Figure 6 The position of the metacentre M


There is another very important point in the geometry of a heeled yacht. The point where the force acting through the centre of buoyancy (B) intersects the yacht centreline is known as the transverse metacentre (M) (Figure 6). The distance GM is thus a measure of the stability of the yacht. For a yacht to be stable, the transverse metacentre (M) must be above the centre of gravity (G). The height of M above G is the metacentric height (GM), often called simply GM. Consider the three possible locations of M in Figure 7:

Figure 7 The three different types of stability


If the centre of gravity of the yacht is below the transverse metacentre (the left-hand picture of Figure 7) then the turning effect of the lever GZ is to bring the yacht back upright; the yacht is positively stable. The yacht has a positive GM.

If the centre of gravity is above the transverse metacentre (the middle picture) then the turning effect of the lever GZ is to increase the heel angle further; the yacht is unstable, or negatively stable. The yacht has a negative GM.

If the centre of gravity is located precisely at the metacentre (the right-hand picture), there is no turning effect (GZ is zero) so the yacht sits poised at its heel angle, and could tip either way; the yacht is neutrally stable. The GM of the yacht is zero.

There is a popular misunderstanding that presumes that the centre of gravity has to lie below the centre of buoyancy for a yacht to be stable. The above explanation shows this to be false. A yacht can still be stable if the centre of buoyancy is above the centre of gravity. Indeed, most yachts have their centre of buoyancy above their centre of gravity. The correct and sole criterion for positive stability is that the metacentre M must be above the centre of gravity G.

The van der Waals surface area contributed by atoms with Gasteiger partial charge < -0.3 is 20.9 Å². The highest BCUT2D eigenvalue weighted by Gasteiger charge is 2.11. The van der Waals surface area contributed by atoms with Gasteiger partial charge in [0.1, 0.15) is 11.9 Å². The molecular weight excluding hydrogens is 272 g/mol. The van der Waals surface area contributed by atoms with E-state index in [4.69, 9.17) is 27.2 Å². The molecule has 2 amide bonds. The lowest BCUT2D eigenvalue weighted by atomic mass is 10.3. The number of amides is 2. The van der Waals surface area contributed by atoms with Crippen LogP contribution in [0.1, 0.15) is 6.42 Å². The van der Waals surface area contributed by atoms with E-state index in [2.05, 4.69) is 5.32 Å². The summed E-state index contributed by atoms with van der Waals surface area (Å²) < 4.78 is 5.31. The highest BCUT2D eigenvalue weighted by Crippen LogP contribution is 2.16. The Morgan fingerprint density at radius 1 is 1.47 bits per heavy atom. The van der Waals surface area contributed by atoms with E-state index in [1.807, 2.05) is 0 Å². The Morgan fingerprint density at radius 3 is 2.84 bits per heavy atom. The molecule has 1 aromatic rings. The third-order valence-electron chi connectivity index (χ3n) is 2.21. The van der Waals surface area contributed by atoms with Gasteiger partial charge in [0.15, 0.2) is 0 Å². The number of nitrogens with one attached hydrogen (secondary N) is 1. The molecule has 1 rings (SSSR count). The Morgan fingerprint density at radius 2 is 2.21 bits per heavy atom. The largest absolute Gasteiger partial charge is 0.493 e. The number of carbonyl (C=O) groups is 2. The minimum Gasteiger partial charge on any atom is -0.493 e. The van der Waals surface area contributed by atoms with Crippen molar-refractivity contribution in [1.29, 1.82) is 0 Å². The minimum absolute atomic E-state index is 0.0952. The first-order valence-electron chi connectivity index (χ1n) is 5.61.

1.4  Stability at large heel angles

At small heel angles, the righting lever (GZ) can be calculated from the GM.[2] However, at angles of heel larger than about 5° or 6°, the metacentre M moves up and down as the heel angle changes, so the metacentric height GM also changes with heel angle. Therefore stability at large angles must be described by the righting lever GZ rather than the upright metacentric height GM.

Figure 8 Stability at large heel angles


The graph of how the righting lever GZ varies with heel angle is called a stability curve, or a GZ curve. An example is shown in Figure 9.

Figure 9 A typical stability (GZ) curve


This curve provides a lot of information about the stability of the yacht:

The slope of the curve at the origin (at heel angle of 0°) is proportional to the metacentric height GM. The greater the slope, the higher the value of GM.